1-2 DECEMBER 2011

International Symposium
on the Reception of Pop Art
in Belgium (1960 - 1970)

On 1 and 2 December 2011, Carl Jacobs, researcher at the Royal Museums of Fine Arts of Belgium, organises the international symposium "Pop? On the reception of Pop Art in Belgium (1960-1970)". At this symposium, internationally renowned lecturers and young researchers will focus on the reception of Pop Art in Belgium and Europe. How was America related to Europe? When did the European art scene shifted its interest in new aesthetic developments from Paris to New York? In which way did young artists responded to new Trans-Atlantic stimuli? Thanks to contributions from England, France, Germany, the Netherlands and Belgium, completed with a call for papers addressed to young researchers, this symposium is bound to provide stimulating answers to these questions. At this symposium, research on the local developments in European art from the 1960s aspires to redirect the interpretation of the driving forces and the development of the Belgian and European art world.

Pop Art: a global art
Pop art is one of world's most imaginative cultural and artistic movements from the post-war era. Grown out of the Anglo-Saxon world, it originated at almost the same time in both the United Kingdom and the United States of America. In the USA, icons like Andy Warhol, Roy Lichtenstein and Claes Oldenburg started to depict the contemporary consumer society in a brutal, figurative and industrial way. British artists like Peter Blake, Allen Jones and Peter Phillips were, next to figurative depiction, also very much interested in progression, technology and sex. However, they introduced those subjects in the more traditional fine art painting.
In the mean time in Paris, some artists motivated the development of a new realism as well. Under the influence of French critic Pierre Restany, some artists signed a manifest to join forces as les nouveaux réalistes. They too started to process daily life in their art. Because in Belgium and to lesser extend in the Netherlands and Germany, artists focussed on Paris since many decades, it was this influence of Nouveau Réalisme which became visible in the work of European artists. But soon, the influence of Anglo-Saxon Pop became predominant. By the end of 1964, exhibitions containing a significant body of works by Anglo-American Pop artists had been shown in major institutions in Belgium, the Netherlands, Germany and Austria. Before long, artists like Gerhard Richter and Wolf Vostell in Germany and Gustaaf Asselberghs and Woody Van Amen in the Netherlands started to incorporate the visual language of Pop art in their own works. In Belgium too, the influence of Anglo-American Pop art became clear. Some works of artists like Marcel Broodthaers, Panamarenko, Evelyne Axell, Balder and Cel Overberghe show, sometimes in a very subtle manner, a connection towards American Pop Art, while the works from Roger Raveel (1960s) and Etienne Elias seem to be more assessable to English influences.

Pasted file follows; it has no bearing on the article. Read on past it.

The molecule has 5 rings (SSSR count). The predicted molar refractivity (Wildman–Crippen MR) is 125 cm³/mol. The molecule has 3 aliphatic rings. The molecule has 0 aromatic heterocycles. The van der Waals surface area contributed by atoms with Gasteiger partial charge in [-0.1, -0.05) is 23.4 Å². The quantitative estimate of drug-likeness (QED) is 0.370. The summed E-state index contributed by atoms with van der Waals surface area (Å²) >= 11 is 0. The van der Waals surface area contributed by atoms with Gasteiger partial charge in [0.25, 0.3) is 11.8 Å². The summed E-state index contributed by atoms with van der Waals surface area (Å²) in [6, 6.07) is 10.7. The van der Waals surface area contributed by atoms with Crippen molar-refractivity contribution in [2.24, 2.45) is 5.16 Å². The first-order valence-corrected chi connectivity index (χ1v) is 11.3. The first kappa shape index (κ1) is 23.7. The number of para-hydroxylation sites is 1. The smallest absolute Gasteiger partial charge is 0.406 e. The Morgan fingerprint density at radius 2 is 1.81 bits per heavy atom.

Keynote speakers will be Allen Jones (English Pop artist); Marco Livingstone (independent curator and writer of many books on Pop art and its leading artists); Dr. Rogier Schumacher (Art History Department of the University of Utrecht and writer of Neo-Avant-Garde in Nederland); Prof. Dr. Hans de Wolf (Professor Vrije Universiteit Brussel and Duchamp specialist); Prof. Dr. Alexander Streitberger (Professor Université Catholique de Louvain and director of the Lieven Gevaert Center); and Drs. Carl Jacobs (Scientific researcher at the Royal Museums of Fine Arts of Belgium, on the topic of 'Pop Art in Belgium'). The theme of the symposium will be introduced by Dr. Frederik Leen (Head of the department of Modern Art at the Royal Museums of Fine Arts of Belgium and promoter of the research project on Pop Art in Belgium). A call for papers was sent out some of which will be presented at the symposium. This selection will be made public on November 1 via this website.

Scientific Committee:
Julie Bawin, Université de Liège | Hans de Wolf, Vrije Universiteit Brussel | Frederik Leen, Royal Museums of Fine Arts of Belgium | Alexander Streitberger, Université catholique de Louvain |